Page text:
Ripped from the headlines
Scientists have greeted with hoots and catcalls the claim that Jack the Ripper, the near-mythical late-19th Century London serial killer, has been identified from DNA as an immigrant Polish baker named Aaron Kosminski.
The DNA evidence is from a bloodstained shawl that maybe perhaps belonged to one of the victims. Besides the maybe perhaps victim’s blood, the shawl is said to also bear semen stains and an epithelial cell containing mitochondrial DNA that purportedly matches the mtDNA of one of Kosminski’s relatives.
It might be true that he did the Ripper murders. Kosminski was one of the top suspects at the time, was confined to an asylum three years after the last Ripper murder, and spent the rest of his life in assorted similar institutions. But Naming Jack the Ripper, the book recounting this hypothetical by self-described armchair detective and Ripper tour operator Russell Edwards, is not persuasive.
Any decent TV defense attorney would rip the shawl to shreds. It must contain dozens of DNA deposits from the many people who have handled it in the past century and a quarter. Svante Pääbo, who believes that as far as DNA analysis is concerned, cleanliness is lots better than godliness, would faint dead away. At Neurologica, Steven Novello is quite dubious about the meaning of the shawl and its contents and calls for independent replication of the results.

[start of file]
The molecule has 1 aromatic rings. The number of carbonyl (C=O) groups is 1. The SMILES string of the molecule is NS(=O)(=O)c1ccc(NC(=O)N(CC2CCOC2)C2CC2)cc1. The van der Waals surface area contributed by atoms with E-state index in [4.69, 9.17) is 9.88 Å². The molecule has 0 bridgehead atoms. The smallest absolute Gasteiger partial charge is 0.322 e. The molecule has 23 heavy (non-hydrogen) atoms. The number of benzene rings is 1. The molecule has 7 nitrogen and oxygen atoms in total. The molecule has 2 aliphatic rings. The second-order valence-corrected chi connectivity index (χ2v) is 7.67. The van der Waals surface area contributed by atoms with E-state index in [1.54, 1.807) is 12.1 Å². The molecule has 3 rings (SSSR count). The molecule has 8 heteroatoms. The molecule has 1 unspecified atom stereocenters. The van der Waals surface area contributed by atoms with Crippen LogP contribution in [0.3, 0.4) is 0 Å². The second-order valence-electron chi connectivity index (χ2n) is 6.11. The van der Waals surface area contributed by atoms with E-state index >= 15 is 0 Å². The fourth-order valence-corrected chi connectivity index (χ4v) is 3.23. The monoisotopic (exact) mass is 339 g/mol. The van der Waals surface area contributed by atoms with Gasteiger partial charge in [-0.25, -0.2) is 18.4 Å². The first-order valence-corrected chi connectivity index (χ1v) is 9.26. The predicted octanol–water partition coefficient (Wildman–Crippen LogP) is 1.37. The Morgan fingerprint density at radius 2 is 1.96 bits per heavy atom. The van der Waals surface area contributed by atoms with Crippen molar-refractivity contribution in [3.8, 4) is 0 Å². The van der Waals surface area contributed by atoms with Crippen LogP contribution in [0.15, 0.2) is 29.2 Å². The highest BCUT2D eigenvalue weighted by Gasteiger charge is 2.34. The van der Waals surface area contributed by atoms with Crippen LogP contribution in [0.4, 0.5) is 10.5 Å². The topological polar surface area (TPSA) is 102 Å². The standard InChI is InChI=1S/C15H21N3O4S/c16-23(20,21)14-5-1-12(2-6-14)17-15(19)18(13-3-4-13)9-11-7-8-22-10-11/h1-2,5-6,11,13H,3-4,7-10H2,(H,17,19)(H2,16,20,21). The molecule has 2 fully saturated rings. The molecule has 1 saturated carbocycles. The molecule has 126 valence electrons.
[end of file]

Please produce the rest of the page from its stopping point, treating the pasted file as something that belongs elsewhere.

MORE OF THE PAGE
The evidence has not been published, and certainly not peer-reviewed. At the BioMed Central Blog, James Balm calls that omission a pretty important hurdle to ignore. The samples were not blinded. There appear to have been no controls. Etc.
In a Pacific Standard post, Ted Scheinman dryly notes that the provenance of the maybe perhaps victim’s shawl “remains semi-conjectural.” He quotes British geneticist Sir Alec Jeffreys as pointing out that “no actual evidence has yet been provided.”
Novello also notes that there will be a lot of resistance to this idea, if only because the whole reason the Jack the Ripper tale–at least five brutal murders and maybe as many as 11–is so fascinating is that it’s a mystery. If it is truly solved, and solved in such a conventional way–a series of prostitute murders committed by a misogynist madman who was eventually locked up for good, instead of (as I believe one theory holds) the syphilitic Prince of Wales who became, briefly, King of England–well, that’s no fun.
At Comment is Free, historian Julia Laite wonders why Jack in particular commands so much public attention more than a century after the grisly murders. She thinks it has to do partly with how gruesomely savage they were, with parts of sexual organs–a uterus, a vagina–cut out and carried away. Trophies?
And the victims were whores, lost women from another world. It was possible to feel fascination without feeling empathy. She tells us that at least one of them, the lady of the maybe perhaps shawl in fact, was not a sex worker, and calls for more attention to the victims, not Jack.
More toxins galore